Trading My Lab Coat for a Hospital Gown

Last November, I was checked into a Cambridge ER after a suicide attempt. I sat in a hospital gown in an observation room and considered dreams that might be crushed by this interference with my schoolwork. The midterms I had bombed immediately after a friend’s suicide attempt earlier that term would be nothing compared to the risks of not completing the semester. Fragile though I was, I could not imagine a life without a career in medicine. Before I left the emergency room for an inpatient psychiatric facility, I told the nurses and doctors they had inspired me to continue my studies to become a doctor to help people in situations like mine. Their patience with my hysteria amid countless other even graver cases moved me to tears.

The IV sitting in the crook of my arm was nothing new to me. As a child, I went to the hospital for diseases ranging from pneumonia to anemia to anorexia. Many times, doctors had snapped at me when I couldn’t remember my medical history or when my veins yielded too little blood. These doctors were the ones who made me fear ever returning to the hospital, not because hospital visits indicated once again failing health, but because their dismissiveness made me feel unworthy of the care they would give me.

This phenomenon is not limited to doctors. I see this attitude growing, even encouraged, within much of the pre-med community at Harvard. The ER requires that doctors and nurses work together, yet every semester I see the same pattern: At the beginning of the term, students in large classes like Life Sciences 1a and Chemistry 17 form groups, all intent on helping each other study and check problem sets. But then, after the first exam, when grades are returned, the mutual support dwindles. Students get busier, they work harder, they shut themselves off. Those who excel stop helping those who fall behind. Office hours become packed. Nobody wants to fall victim to the curve, so struggling students fall farther and farther behind.

I watch so many of my friends celebrate birthdays and give gifts to friends, and then ignore those same friends the moment they struggle academically. When friends ask for help in a “weeder” class, they become a mere distraction, a stumbling block to be avoided on the search for a 4.0. The only person to even ask me about my prolonged absence was a peer study leader whose office hours I attended religiously, and whose help and emotional support I am forever grateful for. During my hospitalization, only a handful of friends noticed I was gone. None were pre-meds.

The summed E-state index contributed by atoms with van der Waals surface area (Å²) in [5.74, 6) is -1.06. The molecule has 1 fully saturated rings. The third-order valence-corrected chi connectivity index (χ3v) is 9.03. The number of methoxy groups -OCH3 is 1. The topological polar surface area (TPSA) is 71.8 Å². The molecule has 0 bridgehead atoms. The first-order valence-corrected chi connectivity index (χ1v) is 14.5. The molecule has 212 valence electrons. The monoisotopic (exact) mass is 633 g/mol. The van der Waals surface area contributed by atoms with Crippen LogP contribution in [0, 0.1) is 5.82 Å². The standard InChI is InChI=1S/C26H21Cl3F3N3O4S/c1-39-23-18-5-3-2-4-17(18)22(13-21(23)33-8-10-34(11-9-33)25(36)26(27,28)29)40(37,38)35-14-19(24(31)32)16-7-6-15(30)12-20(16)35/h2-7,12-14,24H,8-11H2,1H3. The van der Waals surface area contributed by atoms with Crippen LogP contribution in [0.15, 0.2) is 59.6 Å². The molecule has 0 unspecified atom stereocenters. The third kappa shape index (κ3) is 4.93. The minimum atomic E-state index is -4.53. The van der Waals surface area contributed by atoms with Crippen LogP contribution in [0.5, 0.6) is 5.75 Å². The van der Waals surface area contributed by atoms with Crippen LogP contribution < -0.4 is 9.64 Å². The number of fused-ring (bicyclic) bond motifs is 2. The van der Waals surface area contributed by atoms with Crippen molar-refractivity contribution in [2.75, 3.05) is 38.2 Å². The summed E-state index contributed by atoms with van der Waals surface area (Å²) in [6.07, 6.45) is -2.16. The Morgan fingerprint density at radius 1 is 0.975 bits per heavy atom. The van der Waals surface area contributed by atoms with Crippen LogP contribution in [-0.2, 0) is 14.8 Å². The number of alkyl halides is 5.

Then another friend of mine was rushed to the emergency room. I had finals coming up and told her that she would have to wait until my exams were over. I told myself something stupid about doing more good down the road as a doctor if I ignored her. Someday, 10 or 15 years in the future, I would stitch up the slashed wrists and give drugs to combat the overdose. Someday I would be able to comfort my friend after she collapsed under the pressure. But if being pre-med taught me anything, it was the limits of compassion. Every spare kindness is a risk, and while studying for Chemistry 17, I left my friend in the hospital alone. This is something I can never forgive myself for.


Harvard pre-med classes don’t pretend to be easy. You’ll skip parties, you’ll tell your friend you can’t catch up with him tonight even though he’s been begging you. They never tell you that you’ll have to ignore your friends as they spiral lower and lower. You have to stop bringing your sick friend the lecture handouts, because if they were taking the course seriously, they’d push themselves to go to class, right? And you’ll tell yourself that this is because you want a career that helps people. There are some who can power through, who will help their friends even when it takes time away from their own studies.

But this does not apply as widely as professors would hope. Much of this problem is worsened by the silence surrounding it. All the stress of making the curve applies to mental health as well as test scores. Nobody wants to admit they failed, and everyone acts exhausted but happy, because if you really cared about getting into med school you wouldn’t have breakdowns, you would have studied better, and if you show any weakness, being pre-med probably isn’t for you. And so I spent two weeks in a psychiatric hospital and told no one.

If you finally break down after trying so hard like I did, it feels like failure. Anything that deviates from the “traditional” pre-med track is a failure. If you take physics through a different university, if you take organic chemistry after graduating, if the pressure of pre-med is too much and you stop that track, or if, God forbid, you leave the STEM field altogether, pre-meds look down on you. I looked down on myself when I realized I might not have the emotional strength to stay on the pre-med track, at least at this university.

So of course I didn’t tell any of my pre-med friends about my suicide attempt. Future doctors don’t do that.

EDITORS’ NOTE: We made the decision to publish this op-ed anonymously due to the private and intensely personal nature of its content. It is our hope that this piece will bring to light issues that affect members of our university.

Readers should also note that online commenting has been disabled for this piece in an effort to help protect the author’s identity.

—Ruben E. Reyes Jr. and Juan V. Esteller, Editorial Chairs

—Derek K. Choi, President


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